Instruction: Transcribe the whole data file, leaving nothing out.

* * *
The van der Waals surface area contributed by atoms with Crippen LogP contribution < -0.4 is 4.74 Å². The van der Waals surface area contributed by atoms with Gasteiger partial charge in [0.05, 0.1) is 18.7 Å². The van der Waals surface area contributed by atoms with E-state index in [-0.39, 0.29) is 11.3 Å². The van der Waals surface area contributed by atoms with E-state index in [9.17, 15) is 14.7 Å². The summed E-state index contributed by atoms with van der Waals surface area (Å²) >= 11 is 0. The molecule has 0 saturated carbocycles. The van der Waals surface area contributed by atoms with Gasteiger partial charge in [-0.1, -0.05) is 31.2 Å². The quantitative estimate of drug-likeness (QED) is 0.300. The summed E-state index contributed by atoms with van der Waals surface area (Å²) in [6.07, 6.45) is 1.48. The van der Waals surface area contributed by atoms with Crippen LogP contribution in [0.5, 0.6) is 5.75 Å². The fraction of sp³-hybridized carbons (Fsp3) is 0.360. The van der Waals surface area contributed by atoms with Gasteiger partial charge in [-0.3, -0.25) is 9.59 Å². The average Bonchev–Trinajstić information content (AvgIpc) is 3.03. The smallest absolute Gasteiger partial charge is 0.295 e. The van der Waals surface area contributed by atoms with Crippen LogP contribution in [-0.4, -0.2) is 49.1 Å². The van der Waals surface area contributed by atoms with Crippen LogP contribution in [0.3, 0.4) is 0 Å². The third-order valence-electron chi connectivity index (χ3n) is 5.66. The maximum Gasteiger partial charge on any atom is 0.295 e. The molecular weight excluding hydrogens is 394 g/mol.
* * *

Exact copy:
The van der Waals surface area contributed by atoms with Crippen LogP contribution < -0.4 is 4.74 Å². The van der Waals surface area contributed by atoms with Gasteiger partial charge in [0.05, 0.1) is 18.7 Å². The van der Waals surface area contributed by atoms with E-state index in [-0.39, 0.29) is 11.3 Å². The van der Waals surface area contributed by atoms with E-state index in [9.17, 15) is 14.7 Å². The summed E-state index contributed by atoms with van der Waals surface area (Å²) >= 11 is 0. The molecule has 0 saturated carbocycles. The van der Waals surface area contributed by atoms with Gasteiger partial charge in [-0.1, -0.05) is 31.2 Å². The quantitative estimate of drug-likeness (QED) is 0.300. The summed E-state index contributed by atoms with van der Waals surface area (Å²) in [6.07, 6.45) is 1.48. The van der Waals surface area contributed by atoms with Crippen LogP contribution in [0.5, 0.6) is 5.75 Å². The fraction of sp³-hybridized carbons (Fsp3) is 0.360. The van der Waals surface area contributed by atoms with Gasteiger partial charge in [-0.3, -0.25) is 9.59 Å². The average Bonchev–Trinajstić information content (AvgIpc) is 3.03. The smallest absolute Gasteiger partial charge is 0.295 e. The van der Waals surface area contributed by atoms with Crippen LogP contribution in [-0.4, -0.2) is 49.1 Å². The van der Waals surface area contributed by atoms with Crippen LogP contribution in [0.3, 0.4) is 0 Å². The third-order valence-electron chi connectivity index (χ3n) is 5.66. The maximum Gasteiger partial charge on any atom is 0.295 e. The molecular weight excluding hydrogens is 394 g/mol.